The South China Morning Post reports that the two anchors-one for English broadcasts and one for Chinese-language announcements-combine the images and voices of human anchors with artificial intelligence (AI) technology, mixing their speech, lip movements, and facial expressions.
At the World Internet Conference in Wuzhen, China, the country's state-run news agency, Xinhua, unveiled the "world's first AI news anchor", which was created in collaboration with local search engine company Sogou.
"I will work tirelessly to keep you informed as texts will be typed into my system uninterrupted", says the presenter in an introductory video.
The agency points out that they may be particularly useful for disseminating breaking news reports in a timely manner.
Xinhua's first English AI anchor introduces himself as what he is and what his capabilities are.
"He has become a member of (our) reporting team and can work 24 hours a day on (our) official website and various social media platforms, reducing news production costs and improving efficiency", reports Xinhua. I prefer real human presenters, ' another said.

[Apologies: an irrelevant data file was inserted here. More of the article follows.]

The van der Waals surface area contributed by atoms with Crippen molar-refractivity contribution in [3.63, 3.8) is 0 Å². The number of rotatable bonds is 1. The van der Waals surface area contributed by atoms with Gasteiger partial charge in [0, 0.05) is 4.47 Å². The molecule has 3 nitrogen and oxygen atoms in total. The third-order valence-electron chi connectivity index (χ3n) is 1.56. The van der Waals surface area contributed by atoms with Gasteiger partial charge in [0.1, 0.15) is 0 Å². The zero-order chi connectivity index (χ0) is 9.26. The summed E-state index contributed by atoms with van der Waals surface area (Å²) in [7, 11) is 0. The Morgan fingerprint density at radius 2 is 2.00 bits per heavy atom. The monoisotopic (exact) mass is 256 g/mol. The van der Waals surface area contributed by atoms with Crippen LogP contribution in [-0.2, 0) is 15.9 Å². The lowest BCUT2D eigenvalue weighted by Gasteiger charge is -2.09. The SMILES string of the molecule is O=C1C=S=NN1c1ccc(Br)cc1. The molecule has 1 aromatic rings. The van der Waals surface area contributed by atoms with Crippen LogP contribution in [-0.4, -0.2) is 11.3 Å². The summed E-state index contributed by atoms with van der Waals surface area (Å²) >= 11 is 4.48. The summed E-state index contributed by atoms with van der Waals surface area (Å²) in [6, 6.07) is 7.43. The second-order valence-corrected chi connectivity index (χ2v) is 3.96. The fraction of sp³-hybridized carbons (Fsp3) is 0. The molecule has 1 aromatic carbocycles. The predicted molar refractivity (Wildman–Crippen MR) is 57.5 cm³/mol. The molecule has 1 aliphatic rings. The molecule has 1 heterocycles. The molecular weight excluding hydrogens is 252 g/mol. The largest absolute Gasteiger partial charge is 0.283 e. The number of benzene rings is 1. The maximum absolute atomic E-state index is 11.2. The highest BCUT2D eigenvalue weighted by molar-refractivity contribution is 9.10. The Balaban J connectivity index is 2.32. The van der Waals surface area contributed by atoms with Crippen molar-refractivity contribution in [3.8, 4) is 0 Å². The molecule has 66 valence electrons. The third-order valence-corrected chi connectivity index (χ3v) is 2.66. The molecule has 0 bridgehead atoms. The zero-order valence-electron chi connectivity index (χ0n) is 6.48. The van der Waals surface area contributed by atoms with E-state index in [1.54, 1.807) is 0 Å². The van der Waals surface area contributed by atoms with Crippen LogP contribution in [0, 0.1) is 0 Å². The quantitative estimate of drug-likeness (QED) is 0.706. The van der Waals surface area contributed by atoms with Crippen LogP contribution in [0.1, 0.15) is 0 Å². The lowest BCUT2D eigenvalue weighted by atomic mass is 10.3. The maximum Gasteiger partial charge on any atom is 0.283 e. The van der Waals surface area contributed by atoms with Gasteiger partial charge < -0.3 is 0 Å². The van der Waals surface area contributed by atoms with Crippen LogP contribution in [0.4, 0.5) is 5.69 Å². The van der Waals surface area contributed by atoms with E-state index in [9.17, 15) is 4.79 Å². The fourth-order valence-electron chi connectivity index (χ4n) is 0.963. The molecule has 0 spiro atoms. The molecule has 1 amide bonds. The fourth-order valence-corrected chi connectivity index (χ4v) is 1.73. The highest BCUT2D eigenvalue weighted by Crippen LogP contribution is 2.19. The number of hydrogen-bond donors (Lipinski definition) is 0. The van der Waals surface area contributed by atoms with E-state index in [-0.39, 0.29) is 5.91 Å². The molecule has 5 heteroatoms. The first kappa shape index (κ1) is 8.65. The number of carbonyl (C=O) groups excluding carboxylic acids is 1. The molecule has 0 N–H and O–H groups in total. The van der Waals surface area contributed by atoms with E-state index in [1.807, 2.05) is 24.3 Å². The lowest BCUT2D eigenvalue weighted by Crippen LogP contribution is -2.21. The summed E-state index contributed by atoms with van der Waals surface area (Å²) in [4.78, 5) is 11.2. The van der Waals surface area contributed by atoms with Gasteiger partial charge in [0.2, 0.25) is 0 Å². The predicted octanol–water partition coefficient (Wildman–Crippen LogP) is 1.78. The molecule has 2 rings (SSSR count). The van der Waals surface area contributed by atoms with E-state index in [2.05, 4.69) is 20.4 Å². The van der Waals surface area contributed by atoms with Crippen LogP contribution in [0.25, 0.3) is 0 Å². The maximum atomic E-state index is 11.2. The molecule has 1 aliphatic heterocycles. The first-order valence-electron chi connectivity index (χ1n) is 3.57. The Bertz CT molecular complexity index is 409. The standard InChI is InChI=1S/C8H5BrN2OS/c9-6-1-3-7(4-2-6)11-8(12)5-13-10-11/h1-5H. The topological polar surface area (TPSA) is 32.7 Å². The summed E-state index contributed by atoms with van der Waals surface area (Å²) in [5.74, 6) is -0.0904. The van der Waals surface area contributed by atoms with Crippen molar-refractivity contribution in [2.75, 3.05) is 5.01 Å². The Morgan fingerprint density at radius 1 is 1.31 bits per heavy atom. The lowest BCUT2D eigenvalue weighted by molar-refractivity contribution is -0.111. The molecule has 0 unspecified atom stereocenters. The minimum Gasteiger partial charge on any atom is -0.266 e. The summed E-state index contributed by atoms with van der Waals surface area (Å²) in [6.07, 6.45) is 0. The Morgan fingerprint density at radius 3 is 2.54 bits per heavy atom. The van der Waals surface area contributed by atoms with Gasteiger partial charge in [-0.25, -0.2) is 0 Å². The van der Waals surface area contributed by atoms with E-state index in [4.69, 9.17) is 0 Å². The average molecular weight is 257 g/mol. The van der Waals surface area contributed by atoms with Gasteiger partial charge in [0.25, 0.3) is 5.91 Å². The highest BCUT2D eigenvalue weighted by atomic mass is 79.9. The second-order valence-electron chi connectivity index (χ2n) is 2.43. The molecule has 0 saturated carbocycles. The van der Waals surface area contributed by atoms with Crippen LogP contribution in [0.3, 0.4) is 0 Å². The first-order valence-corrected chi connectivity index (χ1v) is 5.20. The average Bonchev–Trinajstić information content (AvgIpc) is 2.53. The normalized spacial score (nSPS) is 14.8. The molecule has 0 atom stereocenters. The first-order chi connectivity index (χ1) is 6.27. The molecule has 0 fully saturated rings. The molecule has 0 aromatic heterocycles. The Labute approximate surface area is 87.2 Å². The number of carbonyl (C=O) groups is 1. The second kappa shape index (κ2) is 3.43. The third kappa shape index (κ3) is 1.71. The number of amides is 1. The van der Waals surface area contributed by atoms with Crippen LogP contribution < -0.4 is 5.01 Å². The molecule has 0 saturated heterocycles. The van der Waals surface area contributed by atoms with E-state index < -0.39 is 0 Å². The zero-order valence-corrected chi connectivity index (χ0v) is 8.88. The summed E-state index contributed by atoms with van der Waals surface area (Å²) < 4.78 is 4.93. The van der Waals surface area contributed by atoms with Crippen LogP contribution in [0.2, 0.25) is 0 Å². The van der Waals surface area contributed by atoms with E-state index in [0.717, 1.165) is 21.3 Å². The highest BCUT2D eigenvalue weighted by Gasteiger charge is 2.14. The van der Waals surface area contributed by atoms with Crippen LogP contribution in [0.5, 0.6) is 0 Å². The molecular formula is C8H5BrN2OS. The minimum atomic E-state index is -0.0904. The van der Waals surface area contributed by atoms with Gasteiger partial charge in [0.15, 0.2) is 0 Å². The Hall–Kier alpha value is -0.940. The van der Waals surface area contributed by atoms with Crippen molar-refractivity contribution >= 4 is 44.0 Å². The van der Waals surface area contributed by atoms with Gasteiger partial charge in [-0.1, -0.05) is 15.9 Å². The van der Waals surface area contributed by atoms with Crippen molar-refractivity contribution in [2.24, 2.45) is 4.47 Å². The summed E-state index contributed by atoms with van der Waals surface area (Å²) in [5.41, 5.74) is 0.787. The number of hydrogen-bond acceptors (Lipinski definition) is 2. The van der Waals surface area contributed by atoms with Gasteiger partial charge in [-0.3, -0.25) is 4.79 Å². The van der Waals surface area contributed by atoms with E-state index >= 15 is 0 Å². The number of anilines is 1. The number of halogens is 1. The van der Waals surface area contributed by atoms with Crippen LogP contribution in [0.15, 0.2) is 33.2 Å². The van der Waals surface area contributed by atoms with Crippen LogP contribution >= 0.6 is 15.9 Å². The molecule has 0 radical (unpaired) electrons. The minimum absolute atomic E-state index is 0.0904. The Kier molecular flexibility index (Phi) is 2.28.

Michael Wooldridge, a Professor at the University of Oxford, said the result is mixed.
THE RISE OF THE MACHINES will be televised if China's artificial intelligence (AI) news presenter is anything to go by.
He explained: "It's quite hard to watch for more than a few minutes". The virtual newsreader donning a sharp suit is basically a collection of digital composites created from videos of real human hosts.
"If you're just looking at animation you've completely lost that connection to an anchor", he said.